Every journey needs guiding stars. Mine have been nature, literature,
teaching, and human relationships.
Urban New Jersey instilled a childhood longing for lakes and forests.
Dartmouth College kindled a passion for books and mountains. The
wisdom and beauty of poetry combined with great teaching to make
academia look like a promised land.
Then the Army preempted grad school for language training in California.
But weekend escapes to the Big Sur and the High Sierra brought
healing and transformation. I discovered the nature writers and
hiked the John Muir Trail. Back at Yale, Muir’s copy of Emerson
appeared in the rare book library. I took my students up Mount
Katahdin after reading Thoreau’s The Maine Woods.
The next ten years were an education in teaching. The University
of Utah and Carleton College supported work in American literature
and writing along with special topics like Dante, environmental
studies, and natural history. My students explored the Canyonlands
and the Boundary Waters, inspiring wilderness essays for Orion.
1986-87 brought watershed change: marriage, fatherhood, a graduate
deanship at the Union Institute in Cincinnati. For the next eighteen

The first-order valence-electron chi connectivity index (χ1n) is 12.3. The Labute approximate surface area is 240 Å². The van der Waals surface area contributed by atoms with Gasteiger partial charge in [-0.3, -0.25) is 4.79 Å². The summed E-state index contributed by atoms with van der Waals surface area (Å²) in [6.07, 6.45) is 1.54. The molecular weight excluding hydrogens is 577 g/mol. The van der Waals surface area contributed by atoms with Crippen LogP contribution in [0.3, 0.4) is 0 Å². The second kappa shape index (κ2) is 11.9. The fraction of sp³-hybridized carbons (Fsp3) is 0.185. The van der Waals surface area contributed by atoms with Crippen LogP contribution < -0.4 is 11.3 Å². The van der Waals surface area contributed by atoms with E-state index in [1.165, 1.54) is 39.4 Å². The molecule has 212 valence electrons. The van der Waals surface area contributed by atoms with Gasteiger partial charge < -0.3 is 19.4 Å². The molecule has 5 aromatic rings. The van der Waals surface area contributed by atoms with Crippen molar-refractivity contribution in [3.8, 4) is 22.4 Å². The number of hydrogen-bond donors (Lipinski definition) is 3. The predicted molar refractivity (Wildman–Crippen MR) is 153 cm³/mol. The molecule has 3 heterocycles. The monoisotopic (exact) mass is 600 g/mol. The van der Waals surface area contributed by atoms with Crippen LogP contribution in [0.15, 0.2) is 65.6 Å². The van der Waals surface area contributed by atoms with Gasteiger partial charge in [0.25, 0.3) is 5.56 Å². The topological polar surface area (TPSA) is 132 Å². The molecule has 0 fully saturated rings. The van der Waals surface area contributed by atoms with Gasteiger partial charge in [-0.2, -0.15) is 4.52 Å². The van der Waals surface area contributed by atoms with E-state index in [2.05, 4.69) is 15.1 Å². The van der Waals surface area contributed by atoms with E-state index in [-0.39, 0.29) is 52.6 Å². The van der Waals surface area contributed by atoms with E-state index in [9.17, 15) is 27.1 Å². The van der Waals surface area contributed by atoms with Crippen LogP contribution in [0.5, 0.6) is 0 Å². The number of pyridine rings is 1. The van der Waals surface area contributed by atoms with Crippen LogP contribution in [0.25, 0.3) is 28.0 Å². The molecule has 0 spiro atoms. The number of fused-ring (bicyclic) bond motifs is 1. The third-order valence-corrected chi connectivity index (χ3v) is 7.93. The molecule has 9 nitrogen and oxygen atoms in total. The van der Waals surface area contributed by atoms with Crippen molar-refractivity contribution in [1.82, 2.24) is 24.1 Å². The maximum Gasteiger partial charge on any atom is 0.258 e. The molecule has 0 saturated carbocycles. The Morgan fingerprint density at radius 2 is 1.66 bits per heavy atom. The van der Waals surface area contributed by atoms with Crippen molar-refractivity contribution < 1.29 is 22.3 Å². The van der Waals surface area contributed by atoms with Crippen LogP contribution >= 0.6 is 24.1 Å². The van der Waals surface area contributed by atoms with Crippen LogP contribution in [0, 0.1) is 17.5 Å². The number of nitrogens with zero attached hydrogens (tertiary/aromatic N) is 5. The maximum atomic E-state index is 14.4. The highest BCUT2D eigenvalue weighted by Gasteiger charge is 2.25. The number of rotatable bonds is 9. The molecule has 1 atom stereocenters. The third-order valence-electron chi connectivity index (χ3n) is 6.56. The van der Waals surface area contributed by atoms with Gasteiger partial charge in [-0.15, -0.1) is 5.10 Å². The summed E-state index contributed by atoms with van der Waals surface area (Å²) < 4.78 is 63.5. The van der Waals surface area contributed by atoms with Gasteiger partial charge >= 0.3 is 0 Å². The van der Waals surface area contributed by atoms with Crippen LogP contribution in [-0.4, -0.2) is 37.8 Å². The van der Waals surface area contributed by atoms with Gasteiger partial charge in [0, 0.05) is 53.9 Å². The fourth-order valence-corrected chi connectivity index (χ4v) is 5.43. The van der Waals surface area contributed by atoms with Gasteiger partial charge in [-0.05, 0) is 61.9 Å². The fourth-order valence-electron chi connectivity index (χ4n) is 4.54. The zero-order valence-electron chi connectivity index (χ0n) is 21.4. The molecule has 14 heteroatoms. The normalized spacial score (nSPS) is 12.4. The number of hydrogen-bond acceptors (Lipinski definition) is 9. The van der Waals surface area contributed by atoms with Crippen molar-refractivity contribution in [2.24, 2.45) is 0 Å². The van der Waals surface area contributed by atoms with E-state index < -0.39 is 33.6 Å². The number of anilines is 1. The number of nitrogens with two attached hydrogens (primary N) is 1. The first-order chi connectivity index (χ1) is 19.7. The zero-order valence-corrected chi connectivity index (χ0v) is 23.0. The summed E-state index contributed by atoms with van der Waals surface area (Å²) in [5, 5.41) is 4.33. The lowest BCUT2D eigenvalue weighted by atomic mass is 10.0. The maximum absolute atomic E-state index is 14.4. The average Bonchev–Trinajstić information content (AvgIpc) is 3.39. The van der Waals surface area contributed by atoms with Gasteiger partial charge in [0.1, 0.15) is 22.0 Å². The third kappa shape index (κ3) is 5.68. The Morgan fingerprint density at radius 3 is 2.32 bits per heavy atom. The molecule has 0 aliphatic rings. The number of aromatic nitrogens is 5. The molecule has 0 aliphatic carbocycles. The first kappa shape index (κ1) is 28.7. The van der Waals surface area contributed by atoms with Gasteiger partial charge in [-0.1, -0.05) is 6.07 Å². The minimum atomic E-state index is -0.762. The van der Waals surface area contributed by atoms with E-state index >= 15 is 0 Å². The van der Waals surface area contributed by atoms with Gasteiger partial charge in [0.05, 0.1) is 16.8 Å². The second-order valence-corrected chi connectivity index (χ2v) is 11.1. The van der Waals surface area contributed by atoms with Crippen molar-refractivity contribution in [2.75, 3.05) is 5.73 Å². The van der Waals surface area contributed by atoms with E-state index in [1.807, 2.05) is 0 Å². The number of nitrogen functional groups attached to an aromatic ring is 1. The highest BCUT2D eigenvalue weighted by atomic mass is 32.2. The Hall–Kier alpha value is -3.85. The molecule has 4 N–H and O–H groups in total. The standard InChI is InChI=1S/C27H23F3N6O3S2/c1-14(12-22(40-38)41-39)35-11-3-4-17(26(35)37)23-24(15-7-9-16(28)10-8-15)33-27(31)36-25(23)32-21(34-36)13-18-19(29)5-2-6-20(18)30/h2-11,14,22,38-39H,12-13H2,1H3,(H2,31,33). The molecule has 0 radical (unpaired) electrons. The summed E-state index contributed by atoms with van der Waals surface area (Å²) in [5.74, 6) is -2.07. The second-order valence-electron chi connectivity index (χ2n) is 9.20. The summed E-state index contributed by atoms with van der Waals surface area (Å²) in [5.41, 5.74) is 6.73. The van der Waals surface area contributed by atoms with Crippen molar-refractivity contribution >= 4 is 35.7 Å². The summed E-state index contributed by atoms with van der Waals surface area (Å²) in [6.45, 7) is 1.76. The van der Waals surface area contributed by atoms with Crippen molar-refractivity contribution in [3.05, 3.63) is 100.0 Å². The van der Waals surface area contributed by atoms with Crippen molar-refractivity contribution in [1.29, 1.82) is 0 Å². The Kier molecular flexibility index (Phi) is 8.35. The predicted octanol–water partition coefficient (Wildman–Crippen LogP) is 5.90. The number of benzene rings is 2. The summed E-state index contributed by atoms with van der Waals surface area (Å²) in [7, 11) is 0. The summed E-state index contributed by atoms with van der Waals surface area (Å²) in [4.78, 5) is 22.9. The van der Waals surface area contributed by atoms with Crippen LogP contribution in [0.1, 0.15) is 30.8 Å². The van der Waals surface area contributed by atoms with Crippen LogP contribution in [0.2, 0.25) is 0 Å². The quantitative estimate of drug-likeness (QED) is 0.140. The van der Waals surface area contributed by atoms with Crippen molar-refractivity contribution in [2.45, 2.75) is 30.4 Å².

years I learned about urban nature and adult education while raising
a family and writing books. I developed ten graduate seminars in
literature and environmental studies and supervised thirty-six
Meanwhile, ecocriticism emerged with opportunities for national
leadership as President of ASLE
(Association for the Study of Literature and Environment), as a Director of the Orion
Society, and as a
reader and series editor for trade and university presses. PBS,
NPR, and the Chronicle of Higher Education all covered aspects
of this work, which I now continue in private practice.
Innovative teaching and scholarship have always thrived at the
margins of disciplines, where thought and imagination blend. Naturalists
call such an edge the ecotone, a place of biotic richness and evolutionary
ferment. My books and essays draw insight from this kind of ground.
They use natural history, ecocriticism, and creative nonfiction
to probe both wilderness and urban environments, looking for ways
to connect with nature and deepen our spiritual life.
Likewise, my faculty development workshops and custom seminars create learning communities through active
facilitation, interactive presentations, and experiential activities
grounded in scholarship. My literary coaching helps people discover
their “real work,” listen for their emerging story,
and nurture the voice they need to tell it with clarity, economy,
A true teacher knows that learning depends on listening, that
story speaks more deeply than information, and that process can
be just as important as product. The Inuit call such a person isumutaq, “one
who can create the conditions where wisdom shows itself.”
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"Naturalists call such an edge the ecotone, a place of
biotic richness and evolutionary ferment."